Connor Court Publishing, 2018.
Without Christianity the West as we know it would not exist. It is impossible to separate the many goods of Western civilisation and the massive influence of biblical Christianity. This is true of every area of life, including the West’s legal tradition.
Augusto Zimmermann is one of Australia’s premier Christian thinkers and law professors as this three volume-set clearly demonstrates. In nearly 600 pages the Perth-based academic provides us with a tremendously important overview of how the Judeo-Christian worldview became the major foundational building block of Western law and legal theory.
He breaks this down by carefully examining three nations: Volume 1 deals with England; Volume 2 discusses the United States; and Volume 3 covers Australia. While all three are loaded with plenty of detail and thorough referencing, each volume is around 200 pages, making them accessible to all readers – not just academics.
His thesis in these volumes is simple: Common Law as we know it in the West would not have come into being without the Christian heritage on which it is soundly based. Says Zimmermann: “Christian philosophy provided the basic foundation of the common law tradition. . . . It is impossible to grasp the full development of the common law without first exploring its profound religious dimensions, and its motivating faith.”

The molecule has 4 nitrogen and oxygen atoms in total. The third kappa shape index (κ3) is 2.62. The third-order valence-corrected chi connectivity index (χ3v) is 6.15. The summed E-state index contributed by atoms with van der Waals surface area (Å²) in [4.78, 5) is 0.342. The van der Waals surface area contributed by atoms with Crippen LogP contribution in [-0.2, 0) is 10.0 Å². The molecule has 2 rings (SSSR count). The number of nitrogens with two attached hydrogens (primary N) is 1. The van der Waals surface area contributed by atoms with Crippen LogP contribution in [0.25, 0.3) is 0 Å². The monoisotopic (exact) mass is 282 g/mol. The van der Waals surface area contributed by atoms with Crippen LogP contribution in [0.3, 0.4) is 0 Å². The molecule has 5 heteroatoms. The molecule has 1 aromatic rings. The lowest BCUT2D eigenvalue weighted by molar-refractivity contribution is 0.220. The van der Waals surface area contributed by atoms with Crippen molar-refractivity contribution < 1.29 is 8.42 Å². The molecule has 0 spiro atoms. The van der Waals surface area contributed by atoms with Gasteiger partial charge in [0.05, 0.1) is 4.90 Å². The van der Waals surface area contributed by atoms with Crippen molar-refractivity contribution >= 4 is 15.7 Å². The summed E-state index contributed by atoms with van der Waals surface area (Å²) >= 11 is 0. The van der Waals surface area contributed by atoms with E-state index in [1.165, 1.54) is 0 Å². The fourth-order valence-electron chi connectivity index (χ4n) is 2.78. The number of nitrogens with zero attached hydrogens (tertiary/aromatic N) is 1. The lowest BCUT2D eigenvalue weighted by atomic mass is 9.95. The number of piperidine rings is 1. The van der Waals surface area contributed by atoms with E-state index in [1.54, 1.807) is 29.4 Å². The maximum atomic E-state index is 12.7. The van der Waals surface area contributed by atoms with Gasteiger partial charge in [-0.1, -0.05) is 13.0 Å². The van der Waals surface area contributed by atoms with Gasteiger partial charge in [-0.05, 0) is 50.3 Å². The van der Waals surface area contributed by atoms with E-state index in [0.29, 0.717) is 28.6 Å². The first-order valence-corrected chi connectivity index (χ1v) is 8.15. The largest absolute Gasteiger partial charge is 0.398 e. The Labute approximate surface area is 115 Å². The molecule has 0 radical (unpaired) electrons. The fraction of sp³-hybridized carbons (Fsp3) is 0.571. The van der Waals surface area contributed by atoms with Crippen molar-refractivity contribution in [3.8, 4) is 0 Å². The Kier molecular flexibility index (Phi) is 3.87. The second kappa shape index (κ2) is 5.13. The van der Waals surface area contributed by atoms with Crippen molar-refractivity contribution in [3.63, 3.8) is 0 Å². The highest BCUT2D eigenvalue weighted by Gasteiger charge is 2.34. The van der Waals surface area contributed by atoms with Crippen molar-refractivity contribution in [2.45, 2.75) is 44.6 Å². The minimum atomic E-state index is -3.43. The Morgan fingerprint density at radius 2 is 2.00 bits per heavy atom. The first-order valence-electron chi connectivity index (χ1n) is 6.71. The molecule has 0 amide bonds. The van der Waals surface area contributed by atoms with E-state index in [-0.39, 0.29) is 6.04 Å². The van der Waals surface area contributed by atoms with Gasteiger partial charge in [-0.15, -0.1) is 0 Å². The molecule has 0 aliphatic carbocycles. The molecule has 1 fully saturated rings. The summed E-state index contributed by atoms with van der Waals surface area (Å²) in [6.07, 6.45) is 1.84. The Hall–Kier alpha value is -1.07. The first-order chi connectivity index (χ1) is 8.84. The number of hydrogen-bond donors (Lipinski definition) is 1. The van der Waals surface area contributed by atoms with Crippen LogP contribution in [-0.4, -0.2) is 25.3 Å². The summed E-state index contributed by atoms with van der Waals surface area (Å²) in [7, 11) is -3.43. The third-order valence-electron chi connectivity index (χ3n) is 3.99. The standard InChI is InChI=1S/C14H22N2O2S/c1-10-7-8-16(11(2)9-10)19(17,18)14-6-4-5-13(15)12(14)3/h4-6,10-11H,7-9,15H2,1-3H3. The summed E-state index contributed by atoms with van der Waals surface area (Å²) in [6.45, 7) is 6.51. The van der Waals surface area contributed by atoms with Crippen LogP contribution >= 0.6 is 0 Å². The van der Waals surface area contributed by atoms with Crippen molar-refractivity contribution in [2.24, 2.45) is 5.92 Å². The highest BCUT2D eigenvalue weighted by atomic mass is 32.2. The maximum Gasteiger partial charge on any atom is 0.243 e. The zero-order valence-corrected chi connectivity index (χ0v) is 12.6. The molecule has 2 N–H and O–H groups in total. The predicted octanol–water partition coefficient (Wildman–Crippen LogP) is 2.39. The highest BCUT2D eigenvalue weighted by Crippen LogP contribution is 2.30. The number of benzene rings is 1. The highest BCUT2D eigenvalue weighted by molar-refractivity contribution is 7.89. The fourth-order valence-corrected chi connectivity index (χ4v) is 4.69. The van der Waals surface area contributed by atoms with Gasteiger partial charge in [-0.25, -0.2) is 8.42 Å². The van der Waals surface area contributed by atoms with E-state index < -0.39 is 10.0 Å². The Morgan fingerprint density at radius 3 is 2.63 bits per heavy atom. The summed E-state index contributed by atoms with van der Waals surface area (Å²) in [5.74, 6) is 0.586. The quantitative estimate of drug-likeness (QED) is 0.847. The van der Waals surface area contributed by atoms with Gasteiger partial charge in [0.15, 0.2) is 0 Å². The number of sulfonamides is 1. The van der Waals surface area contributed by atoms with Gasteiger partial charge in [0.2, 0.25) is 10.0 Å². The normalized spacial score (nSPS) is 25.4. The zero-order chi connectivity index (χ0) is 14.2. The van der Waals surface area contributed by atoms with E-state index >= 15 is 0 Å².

That is the general argument being made in these three volumes. The rest of the books basically involve copious amounts of historical and intellectual detail, confirming, supporting and illustrating this truth. So let me briefly look at each volume in turn.
English law was greatly influenced by Christian philosophy, with America and Australia subsequently influenced in the same fashion. Zimmermann points to numerous historical individuals and activities whose names may be vaguely familiar to us, but we need to learn about the Christian connection.
Consider the Anglo-Saxon King Ethelbert who had become a Christian in the sixth century. He codified English law, seeking to protect the Christian faith, and he drew upon clerics who were the leading legal experts at the time. “The primary goal was to enshrine biblical principles into the written law.” All this became the basis of modern constitutionalism.
King Alfred the Great of the ninth century produced his Law Code, soundly based on Judeo-Christian foundations. While recapitulating earlier codes, it was greatly expanded, and contains numerous biblical citations. In the next centuries we saw the development of Canon Law and the Ecclesiastical Courts.